James Lewisohn

The ECJ’s air pollution ruling against Britain is hard to swallow

The ECJ's air pollution ruling against Britain is hard to swallow
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The European Court of Justice (ECJ) has ruled that the UK ‘systematically and persistently' breached EU limits for nitrogen dioxide (NOx) emissions in 16 areas including London, Manchester and Glasgow between 2010 and 2017. It's a judgement that means, despite Brexit, that a multi-million euro fine may be on its way. The UK is leaving the ECJ behind us; but as part of the withdrawal deal, we have agreed to respect its rulings on cases already in progress – and this one started in 2018.

I’d be wholly in favour of the UK being fined gazillions for our historically appalling emissions – with one important caveat, which I’ll come to. After all, NOx emissions are estimated to have caused 23,500 deaths in one year in the UK. Tragically, this implies that over the period in question, they were responsible for more excess deaths than the current pandemic.

But where did our ghastly NOx emissions come from? Well, everything from coal power plants to domestic gas boilers emits NOx. However, within the urban areas the EU is concerned with, one source predominates: transport. 

For the City of London, for example, nearly 70 per cent of NOx emissions came from its roads. And the primary source of NOx emissions on our roads has been diesel cars, which historically emitted ten times more NOx than their petrol equivalents in real world tests.

Diesel is a child of the European Union – and I don’t only mean in the sense that its brilliant inventor was a German. A potted history: until the 1970s, apart from diesel trucks, diesel taxis were almost the only diesel cars on the road. Then, following the 1973 oil crisis, France decided to eliminate its dependence on foreign oil imports by building up to 80 nuclear power stations. Simultaneously, European citizens began replacing oil-burning domestic boilers with grid-supplied natural gas models. The oil market shifted: by the early 1980s, Europe’s oil refiners – a third of which were state-owned – had a big problem: too much heavy oil distillate, too few customers.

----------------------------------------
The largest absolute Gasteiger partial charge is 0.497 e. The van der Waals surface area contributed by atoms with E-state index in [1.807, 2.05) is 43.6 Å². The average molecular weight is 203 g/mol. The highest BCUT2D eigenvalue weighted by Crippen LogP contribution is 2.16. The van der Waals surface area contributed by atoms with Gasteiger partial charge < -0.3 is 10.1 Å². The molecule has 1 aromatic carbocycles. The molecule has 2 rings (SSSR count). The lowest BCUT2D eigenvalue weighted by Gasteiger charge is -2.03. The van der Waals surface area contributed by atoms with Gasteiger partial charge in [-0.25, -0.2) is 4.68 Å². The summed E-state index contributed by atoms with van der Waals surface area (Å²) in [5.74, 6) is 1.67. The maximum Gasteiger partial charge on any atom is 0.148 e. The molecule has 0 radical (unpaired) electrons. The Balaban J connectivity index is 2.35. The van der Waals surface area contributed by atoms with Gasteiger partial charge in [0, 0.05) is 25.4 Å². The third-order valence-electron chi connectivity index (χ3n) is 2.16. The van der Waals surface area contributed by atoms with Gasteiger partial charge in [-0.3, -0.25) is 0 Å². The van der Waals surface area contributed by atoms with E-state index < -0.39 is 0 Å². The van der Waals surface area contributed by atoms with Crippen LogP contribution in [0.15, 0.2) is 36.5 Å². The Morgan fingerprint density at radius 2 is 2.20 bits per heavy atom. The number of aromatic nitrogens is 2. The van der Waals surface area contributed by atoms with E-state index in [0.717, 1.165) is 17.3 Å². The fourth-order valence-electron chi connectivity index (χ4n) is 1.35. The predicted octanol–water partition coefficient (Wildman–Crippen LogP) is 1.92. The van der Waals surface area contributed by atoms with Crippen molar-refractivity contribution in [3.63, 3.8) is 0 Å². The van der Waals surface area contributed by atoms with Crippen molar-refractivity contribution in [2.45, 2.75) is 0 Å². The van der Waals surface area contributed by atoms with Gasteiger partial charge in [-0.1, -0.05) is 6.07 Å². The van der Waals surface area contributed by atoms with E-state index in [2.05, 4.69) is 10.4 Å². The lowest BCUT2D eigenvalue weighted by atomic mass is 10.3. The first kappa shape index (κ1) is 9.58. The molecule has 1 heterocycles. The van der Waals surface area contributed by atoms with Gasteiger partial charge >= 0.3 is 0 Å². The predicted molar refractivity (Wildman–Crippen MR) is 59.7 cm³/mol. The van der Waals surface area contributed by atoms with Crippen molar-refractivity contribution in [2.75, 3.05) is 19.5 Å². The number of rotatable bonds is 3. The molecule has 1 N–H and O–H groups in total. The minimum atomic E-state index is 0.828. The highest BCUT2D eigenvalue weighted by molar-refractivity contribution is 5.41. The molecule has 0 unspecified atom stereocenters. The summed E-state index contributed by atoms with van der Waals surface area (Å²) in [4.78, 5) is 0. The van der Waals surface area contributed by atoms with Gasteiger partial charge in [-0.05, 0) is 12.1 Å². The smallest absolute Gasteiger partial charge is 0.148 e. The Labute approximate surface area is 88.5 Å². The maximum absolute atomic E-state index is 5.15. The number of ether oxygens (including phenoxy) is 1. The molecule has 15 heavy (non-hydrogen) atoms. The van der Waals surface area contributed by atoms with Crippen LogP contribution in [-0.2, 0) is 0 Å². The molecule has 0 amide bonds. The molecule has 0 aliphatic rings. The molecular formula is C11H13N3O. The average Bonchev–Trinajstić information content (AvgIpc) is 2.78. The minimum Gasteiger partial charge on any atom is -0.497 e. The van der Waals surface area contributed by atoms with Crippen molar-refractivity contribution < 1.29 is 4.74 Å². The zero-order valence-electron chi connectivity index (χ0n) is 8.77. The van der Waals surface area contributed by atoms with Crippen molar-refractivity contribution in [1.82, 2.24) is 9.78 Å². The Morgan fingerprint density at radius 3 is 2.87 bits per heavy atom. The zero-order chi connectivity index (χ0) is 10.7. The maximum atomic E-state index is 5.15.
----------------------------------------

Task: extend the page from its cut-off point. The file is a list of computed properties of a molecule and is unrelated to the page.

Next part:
In response, the first diesel passenger cars emerged in Europe in the late 1970s, such as the VW Golf diesel in 1976, offering a glacial 0-60mph time of 19 seconds, but autobahn-munching fuel economy. 1982’s Peugeot 205 GRD – developed after France reduced fuel duty on diesel – had an engine 15 per cent lighter any previously diesel. 

The diesel car market began its growth trajectory – by the early 1990s, 10 per cent of European new car registrations were diesels. And diesel’s manufacturers – all European, initially – lobbied the EU to help them grow. 

The EU obliged, ensuring that emissions legislation focused on carbon dioxide emissions (lower in more fuel-efficient diesels) instead of poisonous NOx emissions: 1997’s Euro II legislation permitted diesel engines to emit up to 40 per cent more NOx than petrol ones; the subsequent Euro III regime in 2000 allowed diesels to emit over three times more NOx than petrol engines. And diesel’s NOx ‘advantage’ over petrol continued throughout the period covered by the ECJ case.

With wind in its sails from EU legislation, and lower fuel duties, the European diesel car market took off – diesel’s market share in UK cars was 50 per cent at its peak in 2015. Yet outside the Single Market, with modest exceptions in India, South Korea and Turkey, diesel was an abject market failure. The cars were heavier, more expensive, plus many countries understood the threat from NOx emissions. By 2016, 70 per cent of global diesel car sales were within the EU’s Single Market, thanks to the EU’s protective framework. In most cities outside Europe, there were few diesel emissions to worry about.

Then, of course, came the lies. Sadly for Europe’s car manufacturers, new generations of EU commissioners wrote far tougher emissions legislation. Complying would have been ruinously expensive, so a number of manufacturers – most infamously Volkswagen – instead began installing software cheat devices in cars to reduce their reported emissions. 

The UK was the one of the greatest victims: by 2015, the UK had 1.2 million VW Group emissions-cheating diesel cars registered, second only to VW’s home market, Germany. In 2018, the UK government’s former chief scientific advisor, professor Sir David King, said Europe’s car companies had 'blood on their hands'.

Much of the poison from NOx emissions in UK cities that the ECJ case objects to had, in turn, been generated by doctored European-built diesel vehicles – diesel itself being a failed, NOx-spewing European project which almost no major economy outside the EU had ever truly embraced. 

So the UK’s response to the ECJ should be: recompense us properly for every illegal diesel sold in the UK and the deaths they caused, and we’ll pay your fine. A fair balance of payments would see many millions of euros travelling in our direction.